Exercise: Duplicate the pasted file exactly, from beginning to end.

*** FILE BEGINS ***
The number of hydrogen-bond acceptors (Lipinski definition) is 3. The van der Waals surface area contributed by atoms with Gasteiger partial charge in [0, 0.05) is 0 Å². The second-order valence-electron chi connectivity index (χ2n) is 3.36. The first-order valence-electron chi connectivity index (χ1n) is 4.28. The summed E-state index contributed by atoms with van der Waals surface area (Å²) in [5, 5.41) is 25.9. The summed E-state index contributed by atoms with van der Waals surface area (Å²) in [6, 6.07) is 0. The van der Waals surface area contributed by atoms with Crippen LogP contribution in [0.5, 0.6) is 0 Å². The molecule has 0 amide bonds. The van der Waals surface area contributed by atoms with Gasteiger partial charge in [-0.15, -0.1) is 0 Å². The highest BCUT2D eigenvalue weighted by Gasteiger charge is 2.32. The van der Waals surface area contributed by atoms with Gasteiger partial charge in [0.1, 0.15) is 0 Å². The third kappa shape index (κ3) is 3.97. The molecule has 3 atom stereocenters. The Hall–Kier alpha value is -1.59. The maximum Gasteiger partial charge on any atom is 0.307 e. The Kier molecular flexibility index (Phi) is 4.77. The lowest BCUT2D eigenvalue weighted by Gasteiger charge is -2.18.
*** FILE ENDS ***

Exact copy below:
The number of hydrogen-bond acceptors (Lipinski definition) is 3. The van der Waals surface area contributed by atoms with Gasteiger partial charge in [0, 0.05) is 0 Å². The second-order valence-electron chi connectivity index (χ2n) is 3.36. The first-order valence-electron chi connectivity index (χ1n) is 4.28. The summed E-state index contributed by atoms with van der Waals surface area (Å²) in [5, 5.41) is 25.9. The summed E-state index contributed by atoms with van der Waals surface area (Å²) in [6, 6.07) is 0. The van der Waals surface area contributed by atoms with Crippen LogP contribution in [0.5, 0.6) is 0 Å². The molecule has 0 amide bonds. The van der Waals surface area contributed by atoms with Gasteiger partial charge in [-0.15, -0.1) is 0 Å². The highest BCUT2D eigenvalue weighted by Gasteiger charge is 2.32. The van der Waals surface area contributed by atoms with Gasteiger partial charge in [0.1, 0.15) is 0 Å². The third kappa shape index (κ3) is 3.97. The molecule has 3 atom stereocenters. The Hall–Kier alpha value is -1.59. The maximum Gasteiger partial charge on any atom is 0.307 e. The Kier molecular flexibility index (Phi) is 4.77. The lowest BCUT2D eigenvalue weighted by Gasteiger charge is -2.18.